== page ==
But Camilo did not die. A week after he had strangled and partially eaten his father-twin, his screams of bewilderment and incomprehension, coming from the tent where he was bound, had not lost their vigor. The others in the settlement had no idea what to do, for this had never been known to happen. Had they made a mistake? No—this victor was not the boy they had sent off to the lake months before. He had no grasp of any language, did not recognize the woman who claimed him, at first, as her son, and possessed all the telltale signs of one from the lake: the clammy but supple flesh, the segmented bronze eyes, the broad skull, the flat, wide lips, the underdeveloped thumb, and the fondness for water.

A year went by, and he only grew stronger. Being as sharp-witted as the original boy, he caught up quickly in his learning, mastering the local tongue as well as Spanish. He took up carving, and made ingenious masks that he would slip on when he passed by the children who found him frightening. The months passed... and still he did not die.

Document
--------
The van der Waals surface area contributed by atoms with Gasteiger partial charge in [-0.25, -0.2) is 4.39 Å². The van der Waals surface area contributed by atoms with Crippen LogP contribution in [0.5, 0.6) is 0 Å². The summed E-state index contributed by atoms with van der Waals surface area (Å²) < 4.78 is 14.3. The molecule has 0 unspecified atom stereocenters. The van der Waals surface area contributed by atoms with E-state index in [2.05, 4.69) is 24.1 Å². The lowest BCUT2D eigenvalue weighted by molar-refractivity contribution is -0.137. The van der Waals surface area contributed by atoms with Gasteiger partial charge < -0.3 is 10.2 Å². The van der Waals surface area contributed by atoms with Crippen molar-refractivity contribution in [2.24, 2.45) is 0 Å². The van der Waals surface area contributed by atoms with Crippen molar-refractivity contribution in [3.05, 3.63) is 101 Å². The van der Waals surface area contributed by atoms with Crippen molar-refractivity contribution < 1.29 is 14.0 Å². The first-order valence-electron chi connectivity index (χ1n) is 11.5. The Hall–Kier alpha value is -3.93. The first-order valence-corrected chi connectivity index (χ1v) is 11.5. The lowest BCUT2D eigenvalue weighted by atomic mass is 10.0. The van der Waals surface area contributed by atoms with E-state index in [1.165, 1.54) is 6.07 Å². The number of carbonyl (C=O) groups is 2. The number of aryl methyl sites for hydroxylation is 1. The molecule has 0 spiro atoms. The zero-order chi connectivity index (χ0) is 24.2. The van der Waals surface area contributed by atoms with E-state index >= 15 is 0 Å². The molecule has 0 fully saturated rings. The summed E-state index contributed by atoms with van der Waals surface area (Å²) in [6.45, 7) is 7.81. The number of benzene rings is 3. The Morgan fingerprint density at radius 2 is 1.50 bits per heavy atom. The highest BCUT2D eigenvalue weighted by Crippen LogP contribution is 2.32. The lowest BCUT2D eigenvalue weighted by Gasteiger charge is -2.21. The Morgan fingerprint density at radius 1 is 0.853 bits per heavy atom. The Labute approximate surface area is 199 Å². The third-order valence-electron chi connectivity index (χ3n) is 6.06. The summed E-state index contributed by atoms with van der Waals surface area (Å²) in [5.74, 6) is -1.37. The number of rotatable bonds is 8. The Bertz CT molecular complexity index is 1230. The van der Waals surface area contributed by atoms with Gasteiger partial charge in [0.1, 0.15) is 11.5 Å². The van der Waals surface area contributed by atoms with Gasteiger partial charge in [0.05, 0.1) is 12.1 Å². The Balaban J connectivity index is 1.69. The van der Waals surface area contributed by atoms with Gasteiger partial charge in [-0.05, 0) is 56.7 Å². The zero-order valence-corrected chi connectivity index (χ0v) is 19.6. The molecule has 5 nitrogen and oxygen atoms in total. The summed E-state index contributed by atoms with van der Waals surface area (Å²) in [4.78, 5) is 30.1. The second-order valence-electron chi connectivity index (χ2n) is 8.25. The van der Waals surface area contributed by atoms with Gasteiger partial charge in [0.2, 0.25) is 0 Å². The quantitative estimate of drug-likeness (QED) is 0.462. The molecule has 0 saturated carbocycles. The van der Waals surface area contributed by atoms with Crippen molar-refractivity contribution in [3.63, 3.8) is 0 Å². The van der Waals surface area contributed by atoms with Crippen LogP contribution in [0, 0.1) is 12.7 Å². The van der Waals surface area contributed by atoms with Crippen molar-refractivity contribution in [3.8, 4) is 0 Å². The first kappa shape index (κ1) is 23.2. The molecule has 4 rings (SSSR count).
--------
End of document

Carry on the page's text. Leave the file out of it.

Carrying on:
They never truly accepted him. Some believed he should be slaughtered and thrown back to those who bore him. Word quickly spread to the people at the institute in Montevideo who studied the tribe, and they wasted no time in luring him away to be examined. They kept their findings secret. Camilo, comforted by the mere indifference of those he met in the city, decided to stay there, and study.

Adopting a Spanish name, he gained admission to the Universidad de la República and immersed himself in his education. In this new and stimulating domain, no one feared him: he was Camilo, an Indian with strange eyes, and nothing more. His future, he realized, was his own, and he enjoyed the luxury of indecision that these cloistered years provided.